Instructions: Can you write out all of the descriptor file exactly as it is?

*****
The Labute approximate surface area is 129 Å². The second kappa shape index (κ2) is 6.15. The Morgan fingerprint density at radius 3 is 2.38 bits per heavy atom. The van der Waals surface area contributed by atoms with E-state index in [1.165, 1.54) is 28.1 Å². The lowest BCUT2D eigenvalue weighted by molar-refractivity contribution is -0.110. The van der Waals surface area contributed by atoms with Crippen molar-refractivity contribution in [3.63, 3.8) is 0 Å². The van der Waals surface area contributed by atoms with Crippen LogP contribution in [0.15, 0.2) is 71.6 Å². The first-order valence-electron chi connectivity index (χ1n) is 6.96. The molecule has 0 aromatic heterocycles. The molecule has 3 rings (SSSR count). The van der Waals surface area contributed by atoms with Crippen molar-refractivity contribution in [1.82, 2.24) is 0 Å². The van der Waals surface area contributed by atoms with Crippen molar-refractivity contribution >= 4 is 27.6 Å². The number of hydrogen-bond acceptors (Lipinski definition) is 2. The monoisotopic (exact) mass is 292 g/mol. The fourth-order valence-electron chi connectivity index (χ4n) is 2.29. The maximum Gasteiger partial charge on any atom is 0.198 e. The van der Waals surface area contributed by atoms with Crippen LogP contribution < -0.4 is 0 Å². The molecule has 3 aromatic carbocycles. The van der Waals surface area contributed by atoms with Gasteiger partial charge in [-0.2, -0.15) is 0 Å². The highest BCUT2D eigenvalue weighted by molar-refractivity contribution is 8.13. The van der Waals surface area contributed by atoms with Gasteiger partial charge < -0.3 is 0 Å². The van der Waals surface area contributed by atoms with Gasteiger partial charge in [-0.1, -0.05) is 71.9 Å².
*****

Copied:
The Labute approximate surface area is 129 Å². The second kappa shape index (κ2) is 6.15. The Morgan fingerprint density at radius 3 is 2.38 bits per heavy atom. The van der Waals surface area contributed by atoms with E-state index in [1.165, 1.54) is 28.1 Å². The lowest BCUT2D eigenvalue weighted by molar-refractivity contribution is -0.110. The van der Waals surface area contributed by atoms with Crippen molar-refractivity contribution in [3.63, 3.8) is 0 Å². The van der Waals surface area contributed by atoms with Crippen LogP contribution in [0.15, 0.2) is 71.6 Å². The first-order valence-electron chi connectivity index (χ1n) is 6.96. The molecule has 0 aromatic heterocycles. The molecule has 3 rings (SSSR count). The van der Waals surface area contributed by atoms with Crippen molar-refractivity contribution in [1.82, 2.24) is 0 Å². The van der Waals surface area contributed by atoms with Crippen molar-refractivity contribution >= 4 is 27.6 Å². The number of hydrogen-bond acceptors (Lipinski definition) is 2. The monoisotopic (exact) mass is 292 g/mol. The fourth-order valence-electron chi connectivity index (χ4n) is 2.29. The maximum Gasteiger partial charge on any atom is 0.198 e. The van der Waals surface area contributed by atoms with Crippen LogP contribution < -0.4 is 0 Å². The molecule has 3 aromatic carbocycles. The van der Waals surface area contributed by atoms with Gasteiger partial charge in [-0.2, -0.15) is 0 Å². The highest BCUT2D eigenvalue weighted by molar-refractivity contribution is 8.13. The van der Waals surface area contributed by atoms with Gasteiger partial charge < -0.3 is 0 Å². The van der Waals surface area contributed by atoms with Gasteiger partial charge in [-0.1, -0.05) is 71.9 Å².